Reading that first line back makes me laugh. I didn't think I would ever be celebrating a breast pump. Now don't get me wrong...a big part of why I am celebrating is that I will most definitely get to give the old one the grand farewell it deserves by running it over with the minivan, or throwing it off the roof, Letterman style. This will bring me limitless, if fleeting, joy.
Sam, my breasts and I had a pretty rough start, with lots of set-ups for failure. We had no immediate skin-to-skin time after birth, no chance to nurse, no room-in, no lactation consultant. Sam got wheeled down to the NICU and I stayed behind. Pretty soon thereafter, I went home while Sam stayed behind. Sam's low tone made his suck weak, and he could not even get his bottles down. His NICU stay was largely based on his inability to eat enough for the doctors to be confident that he would gain weight. *We could have worked on nursing in the NICU until he proved he was getting enough, or we could give him his milk via bottles and go home. We chose home.*
And so it was that my love-hate relationship with my pump was born, eight hours after Sam was born.
I knew that breast milk was the best for any baby, and Sam was no exception. I read about all the specific benefits breast milk, and nursing specifically, has for a baby with Down syndrome. I read about the tiny ear canals and possible infections, I read about energy draining heart conditions, I read about constipation, and I learned about how breast milk could help with all of them. So I pumped milk, and fed Sam with a bottle. We tried nursing, but with little idea of how much success he was having. We rented a scale from the NICU to gauge it better, but after several attempts where he weighed less after nursing for 30 minutes, I was sure this wasn't the way. I had many times that I wanted to quit in those early days, especially as I spent so much time pumping and so little time enjoying Sam.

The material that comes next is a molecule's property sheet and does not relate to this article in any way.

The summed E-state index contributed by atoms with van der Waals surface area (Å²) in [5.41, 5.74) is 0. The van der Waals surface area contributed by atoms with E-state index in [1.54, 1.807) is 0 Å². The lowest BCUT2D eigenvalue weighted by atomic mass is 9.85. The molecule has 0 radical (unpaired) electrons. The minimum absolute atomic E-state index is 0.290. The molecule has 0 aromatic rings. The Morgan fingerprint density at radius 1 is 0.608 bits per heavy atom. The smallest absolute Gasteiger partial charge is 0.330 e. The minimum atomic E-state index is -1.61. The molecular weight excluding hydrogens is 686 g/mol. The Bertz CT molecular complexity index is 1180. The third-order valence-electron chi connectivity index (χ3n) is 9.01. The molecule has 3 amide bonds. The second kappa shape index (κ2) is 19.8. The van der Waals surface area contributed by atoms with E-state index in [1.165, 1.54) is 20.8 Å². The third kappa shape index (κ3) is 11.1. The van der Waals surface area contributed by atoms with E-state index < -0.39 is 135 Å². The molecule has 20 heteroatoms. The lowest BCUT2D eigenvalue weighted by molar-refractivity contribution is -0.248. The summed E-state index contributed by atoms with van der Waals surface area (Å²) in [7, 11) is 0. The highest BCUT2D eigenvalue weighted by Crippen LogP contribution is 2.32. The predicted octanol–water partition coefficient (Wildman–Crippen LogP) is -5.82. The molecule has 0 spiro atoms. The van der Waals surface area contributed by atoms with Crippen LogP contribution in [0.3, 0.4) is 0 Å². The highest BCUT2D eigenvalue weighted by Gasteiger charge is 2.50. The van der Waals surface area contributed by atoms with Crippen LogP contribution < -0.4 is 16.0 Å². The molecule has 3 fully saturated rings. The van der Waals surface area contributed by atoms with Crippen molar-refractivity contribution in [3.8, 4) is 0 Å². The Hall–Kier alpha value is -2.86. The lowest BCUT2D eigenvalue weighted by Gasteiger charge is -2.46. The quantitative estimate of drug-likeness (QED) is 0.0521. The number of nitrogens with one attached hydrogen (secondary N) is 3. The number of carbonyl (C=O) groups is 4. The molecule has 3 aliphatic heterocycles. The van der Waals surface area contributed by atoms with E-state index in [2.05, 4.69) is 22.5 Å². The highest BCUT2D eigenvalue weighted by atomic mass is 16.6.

We finally saw a lactation consultant at a local birthing center, who was wonderful. She told us she had faith that Sam could nurse exclusively (the first to tell us this!) and gave us some tips to encourage us both. After that we made good progress, with Sam nursing several times per day, but never getting enough to go without a bottle. The feeling of actually nursing my baby, however little, was one of the most fantastic feelings in the world. Given the circumstances, I was proud of what we had accomplished. But the pump was and still is a huge part of our life. It has been more than 10 months now, and I am still at it. I think back to 6 week postpartum me, and want to pat her on the back and thank her for not giving up on our nursing relationship.
A wise mommy told me "Nursing is a labor of love, and pumping is no exception." I would say pumping is doubly so, as it lacks the instant gratification of the incredible feeling of love and warmth that rushes over the nursing mother. The rewards are there, but harder to find, and more long-term. Still, I cling to my love and its labor.
*I have stolen these words from a friend who just brought home her twins from a NICU stay.